A spot of impulsive sewing

I have to change at Oxford Circus on my way home from work, and on Friday evening it was packed. I couldn’t even get near the platform, so there was no chance of getting a tube for a while. What could I do, but wait for the crowds to clear in the comfort of John Lewis? Well, I needed some ribbon for school to colour-code my new class’ bookbags (in an effort to get them to do more jobs for me  become more independent – each key group will have a different colour of ribbon on the handle so a child can hopefully grab everything for their group). See, I had a real reason to go into John Lewis!

When in there I got slightly side-tracked by the new layout of all the displays, the new cutting table and, of course, all the new fabrics. In my confused state I accidentally headed towards the new display of fabrics and a navy dotty fabric (I want to call it crepe, but I’m not sure) caught my eye. I picked up the ribbons (seriously tricky getting the three colours I wanted in the same width) and some hand embroidery needles, but felt drawn back to the dots.

I had been planning on spending Saturday making the muslin for my Minoru, but ended up tracing, adjusting, cutting and sewing this…

It isn’t the Burda blouse I showed in my last post, it is actually pattern 106 from the September issue (my August issue was temporarily missing, so I thought I’d give this one a go). The pattern is actually meant for jersey, but after tracing the pattern onto garden fleece (cheap, transparent and robust) I tissue-fitted it to do a FBA. I really like to fit of this top and the french darts, even if they could still do with a bit of tweaking.

As the pattern was designed for jersey, I graded up a size before tracing then marked the stitching lines on as I traced using my double-wheel tool. I have just remembered, while looking for the link to the pattern, that Burda doesn’t do seam allowances – so effectively I didn’t go up a size at all! This could explain the fitting difficulties I later had!

After tweaking the darts the top had a good fit, but when it was time to add the sleeves I found I could barely move them. Luckily I remembered last weekend’s reading – Gertie’s new book – and how she inserted underarm gussets to allow for movement. This took a bit of trial and error, not to mention time with my seam ripper (I had some lovely french side seams!), but I managed to get something that works (luckily the print hides it pretty well).

Other modifications I made were:
– lengthen the bodice by a very precise “two ruler widths” (chunky craft ruler approx 2″ wide) so it is a great length to wear over trousers or tucked in.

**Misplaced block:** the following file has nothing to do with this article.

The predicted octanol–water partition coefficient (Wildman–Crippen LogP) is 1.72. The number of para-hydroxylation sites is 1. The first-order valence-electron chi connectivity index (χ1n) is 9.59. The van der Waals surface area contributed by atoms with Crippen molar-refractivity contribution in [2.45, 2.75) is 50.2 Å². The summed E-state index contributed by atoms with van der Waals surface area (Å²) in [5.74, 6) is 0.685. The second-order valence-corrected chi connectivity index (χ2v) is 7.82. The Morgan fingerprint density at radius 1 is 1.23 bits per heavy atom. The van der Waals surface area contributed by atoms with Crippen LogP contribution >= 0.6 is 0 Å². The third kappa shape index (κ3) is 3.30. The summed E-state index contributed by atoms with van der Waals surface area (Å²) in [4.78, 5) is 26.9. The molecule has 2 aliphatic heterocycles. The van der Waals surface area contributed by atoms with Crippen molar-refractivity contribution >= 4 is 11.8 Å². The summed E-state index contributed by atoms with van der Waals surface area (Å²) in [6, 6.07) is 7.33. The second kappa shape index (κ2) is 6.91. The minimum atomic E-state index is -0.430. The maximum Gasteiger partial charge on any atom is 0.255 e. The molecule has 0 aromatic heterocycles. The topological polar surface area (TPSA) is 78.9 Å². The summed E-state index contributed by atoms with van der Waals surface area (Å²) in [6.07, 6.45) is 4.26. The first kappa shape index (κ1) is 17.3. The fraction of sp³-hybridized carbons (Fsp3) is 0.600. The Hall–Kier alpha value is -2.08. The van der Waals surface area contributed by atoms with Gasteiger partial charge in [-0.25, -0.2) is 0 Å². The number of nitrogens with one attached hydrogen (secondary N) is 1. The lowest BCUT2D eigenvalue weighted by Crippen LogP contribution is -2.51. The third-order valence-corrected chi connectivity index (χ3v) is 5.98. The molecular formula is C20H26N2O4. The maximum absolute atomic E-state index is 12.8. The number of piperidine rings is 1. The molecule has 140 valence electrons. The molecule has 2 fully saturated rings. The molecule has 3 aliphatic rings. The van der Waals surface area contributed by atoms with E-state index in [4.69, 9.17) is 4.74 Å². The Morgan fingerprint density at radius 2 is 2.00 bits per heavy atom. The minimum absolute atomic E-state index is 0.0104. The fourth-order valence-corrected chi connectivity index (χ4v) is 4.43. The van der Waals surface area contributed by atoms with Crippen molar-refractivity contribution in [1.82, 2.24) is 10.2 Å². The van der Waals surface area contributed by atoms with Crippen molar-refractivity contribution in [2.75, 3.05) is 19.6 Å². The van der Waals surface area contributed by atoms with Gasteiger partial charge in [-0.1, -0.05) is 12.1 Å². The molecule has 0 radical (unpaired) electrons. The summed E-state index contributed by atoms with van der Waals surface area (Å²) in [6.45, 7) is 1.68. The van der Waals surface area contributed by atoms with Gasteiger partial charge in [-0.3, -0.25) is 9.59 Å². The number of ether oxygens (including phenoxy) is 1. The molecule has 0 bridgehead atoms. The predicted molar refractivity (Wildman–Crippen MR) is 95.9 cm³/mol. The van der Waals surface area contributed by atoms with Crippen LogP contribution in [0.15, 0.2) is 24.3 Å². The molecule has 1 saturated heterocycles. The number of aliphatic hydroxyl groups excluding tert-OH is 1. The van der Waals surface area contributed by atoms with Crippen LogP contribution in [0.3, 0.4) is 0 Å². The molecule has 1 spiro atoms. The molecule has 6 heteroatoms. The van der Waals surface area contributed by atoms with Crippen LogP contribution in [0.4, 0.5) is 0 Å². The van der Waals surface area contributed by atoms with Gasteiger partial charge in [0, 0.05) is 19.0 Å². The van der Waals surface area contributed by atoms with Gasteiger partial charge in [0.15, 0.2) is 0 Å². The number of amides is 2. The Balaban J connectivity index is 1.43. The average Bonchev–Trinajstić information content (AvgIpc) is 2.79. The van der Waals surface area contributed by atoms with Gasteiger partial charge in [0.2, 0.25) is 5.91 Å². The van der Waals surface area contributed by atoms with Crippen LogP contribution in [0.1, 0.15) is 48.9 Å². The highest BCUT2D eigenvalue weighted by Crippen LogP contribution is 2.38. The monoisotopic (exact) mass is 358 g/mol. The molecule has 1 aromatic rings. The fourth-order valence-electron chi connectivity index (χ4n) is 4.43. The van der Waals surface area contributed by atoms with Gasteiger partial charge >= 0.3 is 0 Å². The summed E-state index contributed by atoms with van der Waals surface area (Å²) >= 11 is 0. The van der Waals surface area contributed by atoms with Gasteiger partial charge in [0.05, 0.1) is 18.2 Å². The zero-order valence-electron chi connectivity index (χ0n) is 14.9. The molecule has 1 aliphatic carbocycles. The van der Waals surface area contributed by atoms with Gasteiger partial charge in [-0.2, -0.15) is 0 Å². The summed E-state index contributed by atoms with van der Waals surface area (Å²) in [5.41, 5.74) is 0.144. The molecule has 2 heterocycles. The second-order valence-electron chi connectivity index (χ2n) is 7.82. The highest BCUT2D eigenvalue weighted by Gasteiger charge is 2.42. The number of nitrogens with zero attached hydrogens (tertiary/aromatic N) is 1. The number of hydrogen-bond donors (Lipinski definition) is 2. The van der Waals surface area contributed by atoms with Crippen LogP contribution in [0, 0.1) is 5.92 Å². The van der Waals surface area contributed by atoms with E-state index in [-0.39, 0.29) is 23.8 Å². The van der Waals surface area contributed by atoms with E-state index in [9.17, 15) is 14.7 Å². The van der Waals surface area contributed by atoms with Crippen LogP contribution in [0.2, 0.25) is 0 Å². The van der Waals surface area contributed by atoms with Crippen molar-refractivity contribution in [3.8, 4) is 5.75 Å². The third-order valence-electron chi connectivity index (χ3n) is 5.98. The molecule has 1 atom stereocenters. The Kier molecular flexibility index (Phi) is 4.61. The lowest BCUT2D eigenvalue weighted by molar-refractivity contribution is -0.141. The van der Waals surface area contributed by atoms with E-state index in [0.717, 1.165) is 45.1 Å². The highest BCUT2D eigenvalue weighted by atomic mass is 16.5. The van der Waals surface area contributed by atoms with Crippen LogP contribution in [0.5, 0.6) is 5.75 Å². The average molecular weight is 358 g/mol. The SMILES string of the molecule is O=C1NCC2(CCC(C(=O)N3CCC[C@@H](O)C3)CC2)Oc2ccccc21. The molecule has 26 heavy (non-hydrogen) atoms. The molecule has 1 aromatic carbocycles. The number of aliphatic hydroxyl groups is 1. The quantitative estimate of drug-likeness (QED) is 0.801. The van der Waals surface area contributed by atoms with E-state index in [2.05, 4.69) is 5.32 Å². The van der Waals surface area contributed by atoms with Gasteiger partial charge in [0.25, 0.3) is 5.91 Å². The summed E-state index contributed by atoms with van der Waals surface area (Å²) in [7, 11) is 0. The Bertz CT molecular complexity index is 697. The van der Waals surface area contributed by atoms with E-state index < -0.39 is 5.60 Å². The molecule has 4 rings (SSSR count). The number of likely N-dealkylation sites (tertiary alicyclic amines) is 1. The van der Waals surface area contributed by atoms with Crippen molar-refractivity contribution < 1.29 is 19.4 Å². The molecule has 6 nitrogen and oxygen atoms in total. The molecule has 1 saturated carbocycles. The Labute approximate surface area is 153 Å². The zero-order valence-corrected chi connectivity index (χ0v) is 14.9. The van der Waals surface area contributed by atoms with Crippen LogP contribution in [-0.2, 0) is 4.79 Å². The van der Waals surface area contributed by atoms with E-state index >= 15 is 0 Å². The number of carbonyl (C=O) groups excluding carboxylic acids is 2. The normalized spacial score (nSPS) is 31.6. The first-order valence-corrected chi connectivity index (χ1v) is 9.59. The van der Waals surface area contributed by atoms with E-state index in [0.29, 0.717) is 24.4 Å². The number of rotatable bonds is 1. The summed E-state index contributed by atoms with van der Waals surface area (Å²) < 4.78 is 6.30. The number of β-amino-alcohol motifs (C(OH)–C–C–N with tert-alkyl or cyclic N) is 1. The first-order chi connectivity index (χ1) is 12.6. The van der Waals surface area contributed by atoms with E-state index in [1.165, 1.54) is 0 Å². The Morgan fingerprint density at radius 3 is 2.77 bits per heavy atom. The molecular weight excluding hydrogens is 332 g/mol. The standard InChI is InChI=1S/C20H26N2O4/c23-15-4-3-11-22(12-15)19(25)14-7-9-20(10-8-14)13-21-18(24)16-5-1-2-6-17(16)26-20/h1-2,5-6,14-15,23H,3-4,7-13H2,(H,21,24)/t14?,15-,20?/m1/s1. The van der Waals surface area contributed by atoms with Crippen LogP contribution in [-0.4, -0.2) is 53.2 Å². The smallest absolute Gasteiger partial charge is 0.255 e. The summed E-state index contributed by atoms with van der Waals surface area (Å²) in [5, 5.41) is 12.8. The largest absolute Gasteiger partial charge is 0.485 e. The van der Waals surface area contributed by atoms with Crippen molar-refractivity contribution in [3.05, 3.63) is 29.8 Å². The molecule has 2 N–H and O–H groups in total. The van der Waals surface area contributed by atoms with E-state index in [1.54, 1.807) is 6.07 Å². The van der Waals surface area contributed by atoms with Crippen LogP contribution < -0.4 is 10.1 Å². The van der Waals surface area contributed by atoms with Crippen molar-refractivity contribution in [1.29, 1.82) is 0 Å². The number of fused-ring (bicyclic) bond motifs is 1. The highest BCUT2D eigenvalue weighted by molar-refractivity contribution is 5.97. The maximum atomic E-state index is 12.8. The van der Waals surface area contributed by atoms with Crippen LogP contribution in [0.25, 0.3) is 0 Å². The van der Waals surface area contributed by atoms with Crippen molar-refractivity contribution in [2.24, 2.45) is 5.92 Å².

– add little 2″ long side slits (I should have graded out more for my hips, but this was a satisfactory fix)
– lower the neckline slightly as the tissue felt like it would choke me
– deepen the back neckline. Looking at the photos, I could have made the back v-neck even deeper if I had wanted to, for more impact.
The next photo doesn’t show it, but the back is actually a really good fit with just the right amount of curve for me (the wrinkles are the way I am trying to pose)

Even though things went wrong and there are a few issues to be fixed, I love this blouse! I tried it on when all the hems were finished and it just felt good (I ended up having a little fashion show in front of my mirror trying it on with different bottoms and accessories). Being quite curvy I never used to wear woven tops as they didn’t fit or look good, but I think I am just so excited to be able to wear a fitted blouse that is comfy! After the arm gusset drama, I can now move my arms and have test-driven the top while changing bed sheets, doing a supermarket shop, and pattern cutting – all activities involved lots of arm movement and the blouse has passed the test.

Oh, did I mention pattern cutting? I may not have done any of my Minoru yesterday, but today I made the first muslin. I did a FBA and moved the dart to the shoulder for extra gathers, which seems to fit well so far. Using the couture tricks I learned at the beginning of the year, I marked the stitching line onto the muslin, with generous seam allowances. It is a good job I did because the way it is leaves no room for winter jumpers at all! I will let out the sleeve and side seams and try it on again.The only thing that is confusing my is the hood – how is it SO big? I hate it when hoods are too tight and don’t sit properly on your head, but this seems a bit too big. Or is my head a few sizes smaller than my body?!


7 thoughts on “A spot of impulsive sewing

  1. Pingback: Minoru raincoat | Another Little Crafty Creation

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